My other greatest joys were traveling on China's Yangtze and Li rivers. The Three Gorges of the Yangtze are gorges still, despite the building of the controversial dam. Going along the river past hills partially covered by mist thrilled me. And the Li River in Guilin is even more beautiful, with limestone formations called karsts that are the strangely shaped mountains one sees in Chinese scroll paintings. The Li (below) is truly a world treasure like the Grand Canyon.
My meetings with Chinese people were mixed. Mostly scripted visits to homes arranged by the tour company, but the homes were various. We met an artist who lived in a hutong (an old Mongolian-style courtyard-based neighborhood) in Beijing, whose home had been confiscated in the Cultural Revolution, but who now has part of it back.
In Shanghai, we visited a home in a pleasant, middle-class neighborhood where the homeowner and neighbors prepared a feast for us. And a se nior center where women come for classes. A glee club of old women sang for us. Several people told us that retired women like to take classes, but the men prefer to watch television or play mahjongg.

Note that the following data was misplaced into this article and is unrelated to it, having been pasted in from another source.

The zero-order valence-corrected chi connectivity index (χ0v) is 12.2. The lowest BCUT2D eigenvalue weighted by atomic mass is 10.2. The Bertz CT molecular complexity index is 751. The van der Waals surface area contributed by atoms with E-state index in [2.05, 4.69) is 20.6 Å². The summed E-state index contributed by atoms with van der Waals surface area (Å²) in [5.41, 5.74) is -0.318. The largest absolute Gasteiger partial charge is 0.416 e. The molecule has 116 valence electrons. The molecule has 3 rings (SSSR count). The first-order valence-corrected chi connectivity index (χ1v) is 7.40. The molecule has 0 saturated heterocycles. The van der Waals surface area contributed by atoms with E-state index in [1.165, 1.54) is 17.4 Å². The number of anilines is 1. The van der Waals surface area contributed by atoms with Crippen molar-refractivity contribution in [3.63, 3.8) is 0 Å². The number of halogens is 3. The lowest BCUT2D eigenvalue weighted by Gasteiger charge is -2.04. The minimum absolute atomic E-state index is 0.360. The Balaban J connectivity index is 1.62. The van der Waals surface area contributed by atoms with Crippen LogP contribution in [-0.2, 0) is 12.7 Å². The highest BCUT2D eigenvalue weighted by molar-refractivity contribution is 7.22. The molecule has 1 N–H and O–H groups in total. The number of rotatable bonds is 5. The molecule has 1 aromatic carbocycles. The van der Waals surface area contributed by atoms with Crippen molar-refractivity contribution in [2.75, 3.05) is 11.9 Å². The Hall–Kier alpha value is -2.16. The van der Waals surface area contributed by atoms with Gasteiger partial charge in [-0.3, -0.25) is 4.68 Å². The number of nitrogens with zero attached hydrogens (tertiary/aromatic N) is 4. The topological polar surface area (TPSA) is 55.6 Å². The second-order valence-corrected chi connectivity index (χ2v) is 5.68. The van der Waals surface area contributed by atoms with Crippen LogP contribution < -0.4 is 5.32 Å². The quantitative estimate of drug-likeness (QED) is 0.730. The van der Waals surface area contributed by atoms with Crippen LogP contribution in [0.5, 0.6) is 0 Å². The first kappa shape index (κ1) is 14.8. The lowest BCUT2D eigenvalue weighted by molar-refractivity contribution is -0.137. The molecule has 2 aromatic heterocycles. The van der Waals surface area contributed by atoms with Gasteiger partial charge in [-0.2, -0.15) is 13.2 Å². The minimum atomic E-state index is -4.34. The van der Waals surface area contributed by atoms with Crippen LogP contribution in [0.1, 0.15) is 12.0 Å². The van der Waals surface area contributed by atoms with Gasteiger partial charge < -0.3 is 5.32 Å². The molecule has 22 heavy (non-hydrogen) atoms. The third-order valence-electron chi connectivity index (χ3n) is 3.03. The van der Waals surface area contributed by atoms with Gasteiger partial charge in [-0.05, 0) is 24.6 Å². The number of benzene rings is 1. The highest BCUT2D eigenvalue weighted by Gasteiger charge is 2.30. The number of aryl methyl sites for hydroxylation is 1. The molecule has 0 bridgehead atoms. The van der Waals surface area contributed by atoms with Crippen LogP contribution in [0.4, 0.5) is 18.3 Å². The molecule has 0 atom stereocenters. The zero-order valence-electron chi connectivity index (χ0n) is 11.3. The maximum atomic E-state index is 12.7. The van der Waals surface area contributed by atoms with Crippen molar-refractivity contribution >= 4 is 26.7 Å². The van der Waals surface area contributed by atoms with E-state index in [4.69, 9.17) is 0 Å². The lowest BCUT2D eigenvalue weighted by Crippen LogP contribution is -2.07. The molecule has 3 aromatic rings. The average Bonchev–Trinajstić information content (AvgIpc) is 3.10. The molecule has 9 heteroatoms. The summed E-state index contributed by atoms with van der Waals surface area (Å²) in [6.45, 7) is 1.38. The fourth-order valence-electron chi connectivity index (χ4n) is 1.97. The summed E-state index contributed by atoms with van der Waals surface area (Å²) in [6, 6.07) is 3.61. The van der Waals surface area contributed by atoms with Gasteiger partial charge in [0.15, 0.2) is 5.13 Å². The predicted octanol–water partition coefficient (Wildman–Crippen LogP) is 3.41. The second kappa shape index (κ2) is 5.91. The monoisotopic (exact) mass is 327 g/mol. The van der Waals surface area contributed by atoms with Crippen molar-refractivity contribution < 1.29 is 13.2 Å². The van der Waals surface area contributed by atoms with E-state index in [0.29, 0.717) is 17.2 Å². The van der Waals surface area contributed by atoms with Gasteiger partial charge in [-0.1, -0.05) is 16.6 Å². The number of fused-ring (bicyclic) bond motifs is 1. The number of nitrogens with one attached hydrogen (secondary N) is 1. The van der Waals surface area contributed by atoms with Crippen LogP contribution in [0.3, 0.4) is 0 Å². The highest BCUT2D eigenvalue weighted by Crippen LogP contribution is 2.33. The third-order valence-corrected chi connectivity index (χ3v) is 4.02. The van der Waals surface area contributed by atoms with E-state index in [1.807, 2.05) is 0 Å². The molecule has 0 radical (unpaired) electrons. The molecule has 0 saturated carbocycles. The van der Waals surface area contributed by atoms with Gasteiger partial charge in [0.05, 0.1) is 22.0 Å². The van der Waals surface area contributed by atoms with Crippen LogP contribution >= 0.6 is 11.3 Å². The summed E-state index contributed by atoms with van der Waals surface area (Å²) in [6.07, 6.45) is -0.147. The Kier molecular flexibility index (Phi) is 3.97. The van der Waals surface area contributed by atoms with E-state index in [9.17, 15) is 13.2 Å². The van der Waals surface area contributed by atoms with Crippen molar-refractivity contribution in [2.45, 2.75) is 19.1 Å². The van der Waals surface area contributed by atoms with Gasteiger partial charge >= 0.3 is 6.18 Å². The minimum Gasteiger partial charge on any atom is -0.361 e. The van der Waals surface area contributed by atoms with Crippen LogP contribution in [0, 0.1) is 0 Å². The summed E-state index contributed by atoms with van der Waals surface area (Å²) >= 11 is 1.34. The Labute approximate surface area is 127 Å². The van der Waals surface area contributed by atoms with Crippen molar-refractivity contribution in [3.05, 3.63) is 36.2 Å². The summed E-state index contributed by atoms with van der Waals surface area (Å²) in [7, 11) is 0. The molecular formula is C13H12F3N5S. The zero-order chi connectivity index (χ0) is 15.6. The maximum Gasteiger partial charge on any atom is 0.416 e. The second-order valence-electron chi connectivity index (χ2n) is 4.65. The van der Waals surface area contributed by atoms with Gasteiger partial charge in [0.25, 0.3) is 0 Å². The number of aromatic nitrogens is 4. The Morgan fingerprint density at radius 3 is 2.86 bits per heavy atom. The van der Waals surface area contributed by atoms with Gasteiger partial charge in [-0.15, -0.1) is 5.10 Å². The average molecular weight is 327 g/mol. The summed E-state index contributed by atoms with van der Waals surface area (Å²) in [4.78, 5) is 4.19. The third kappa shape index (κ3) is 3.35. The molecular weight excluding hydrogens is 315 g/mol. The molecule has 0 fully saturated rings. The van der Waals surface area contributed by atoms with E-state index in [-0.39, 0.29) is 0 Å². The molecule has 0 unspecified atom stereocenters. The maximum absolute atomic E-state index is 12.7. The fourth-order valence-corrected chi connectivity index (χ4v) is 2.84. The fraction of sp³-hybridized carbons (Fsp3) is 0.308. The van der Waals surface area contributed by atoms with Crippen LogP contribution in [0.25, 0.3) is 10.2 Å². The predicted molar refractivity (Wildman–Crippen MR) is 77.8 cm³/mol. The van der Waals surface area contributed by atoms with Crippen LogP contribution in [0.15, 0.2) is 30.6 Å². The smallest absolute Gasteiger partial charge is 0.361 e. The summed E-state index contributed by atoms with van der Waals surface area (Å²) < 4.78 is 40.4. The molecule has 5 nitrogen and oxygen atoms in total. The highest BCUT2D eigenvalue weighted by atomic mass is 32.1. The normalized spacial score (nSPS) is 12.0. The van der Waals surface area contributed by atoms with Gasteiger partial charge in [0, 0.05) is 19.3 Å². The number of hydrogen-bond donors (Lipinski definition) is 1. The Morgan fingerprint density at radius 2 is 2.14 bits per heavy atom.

In Fengdu, a city along the Yangtze, we met a man who had been among the 1.5 million people moved to make way for the dam. I was surprised to learn that people were given a choice whether to farm higher ground or to become city residents (city residents have more rights and privileges than rural residents). This farmer had a large house and seemed to do well on his small plot of land. (Farmers are allowed only one-sixth of an acre per person.)
In X'ian, we visited a farmer's home where we were served a meal of noodles and dumplings. We also visited a class of fifth graders who greeted us warmly and sang for us, and we sang back to them.